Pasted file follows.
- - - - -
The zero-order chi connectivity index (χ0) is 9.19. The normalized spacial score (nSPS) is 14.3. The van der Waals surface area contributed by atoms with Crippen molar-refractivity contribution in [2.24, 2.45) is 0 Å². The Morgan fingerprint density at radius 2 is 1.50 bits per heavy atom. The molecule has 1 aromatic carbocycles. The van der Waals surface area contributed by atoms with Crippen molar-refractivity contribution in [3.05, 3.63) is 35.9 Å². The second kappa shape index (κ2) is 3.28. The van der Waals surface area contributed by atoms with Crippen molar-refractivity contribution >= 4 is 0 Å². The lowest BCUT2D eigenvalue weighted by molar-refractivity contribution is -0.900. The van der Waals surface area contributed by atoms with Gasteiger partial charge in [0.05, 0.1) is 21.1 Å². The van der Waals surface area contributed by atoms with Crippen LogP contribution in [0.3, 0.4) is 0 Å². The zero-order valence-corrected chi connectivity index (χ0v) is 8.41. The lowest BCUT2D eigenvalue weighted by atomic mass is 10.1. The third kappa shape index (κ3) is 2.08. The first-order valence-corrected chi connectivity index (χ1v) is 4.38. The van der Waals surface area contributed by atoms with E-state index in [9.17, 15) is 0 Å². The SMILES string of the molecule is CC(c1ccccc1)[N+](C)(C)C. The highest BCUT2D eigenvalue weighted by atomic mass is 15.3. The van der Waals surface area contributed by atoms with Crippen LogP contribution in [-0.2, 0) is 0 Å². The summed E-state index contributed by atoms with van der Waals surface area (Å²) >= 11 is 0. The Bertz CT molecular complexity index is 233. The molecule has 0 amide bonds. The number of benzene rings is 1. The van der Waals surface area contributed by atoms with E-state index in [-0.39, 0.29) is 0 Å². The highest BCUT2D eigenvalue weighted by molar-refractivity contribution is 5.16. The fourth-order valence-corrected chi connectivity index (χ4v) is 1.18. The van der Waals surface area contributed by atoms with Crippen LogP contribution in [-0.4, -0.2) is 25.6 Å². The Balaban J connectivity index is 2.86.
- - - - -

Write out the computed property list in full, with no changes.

The zero-order chi connectivity index (χ0) is 9.19. The normalized spacial score (nSPS) is 14.3. The van der Waals surface area contributed by atoms with Crippen molar-refractivity contribution in [2.24, 2.45) is 0 Å². The Morgan fingerprint density at radius 2 is 1.50 bits per heavy atom. The molecule has 1 aromatic carbocycles. The van der Waals surface area contributed by atoms with Crippen molar-refractivity contribution in [3.05, 3.63) is 35.9 Å². The second kappa shape index (κ2) is 3.28. The van der Waals surface area contributed by atoms with Crippen molar-refractivity contribution >= 4 is 0 Å². The lowest BCUT2D eigenvalue weighted by molar-refractivity contribution is -0.900. The van der Waals surface area contributed by atoms with Gasteiger partial charge in [0.05, 0.1) is 21.1 Å². The van der Waals surface area contributed by atoms with Crippen LogP contribution in [0.3, 0.4) is 0 Å². The zero-order valence-corrected chi connectivity index (χ0v) is 8.41. The lowest BCUT2D eigenvalue weighted by atomic mass is 10.1. The third kappa shape index (κ3) is 2.08. The first-order valence-corrected chi connectivity index (χ1v) is 4.38. The van der Waals surface area contributed by atoms with E-state index in [9.17, 15) is 0 Å². The SMILES string of the molecule is CC(c1ccccc1)[N+](C)(C)C. The highest BCUT2D eigenvalue weighted by atomic mass is 15.3. The van der Waals surface area contributed by atoms with Crippen LogP contribution in [-0.2, 0) is 0 Å². The summed E-state index contributed by atoms with van der Waals surface area (Å²) >= 11 is 0. The Bertz CT molecular complexity index is 233. The molecule has 0 amide bonds. The number of benzene rings is 1. The van der Waals surface area contributed by atoms with E-state index in [-0.39, 0.29) is 0 Å². The highest BCUT2D eigenvalue weighted by molar-refractivity contribution is 5.16. The fourth-order valence-corrected chi connectivity index (χ4v) is 1.18. The van der Waals surface area contributed by atoms with Crippen LogP contribution in [-0.4, -0.2) is 25.6 Å². The Balaban J connectivity index is 2.86.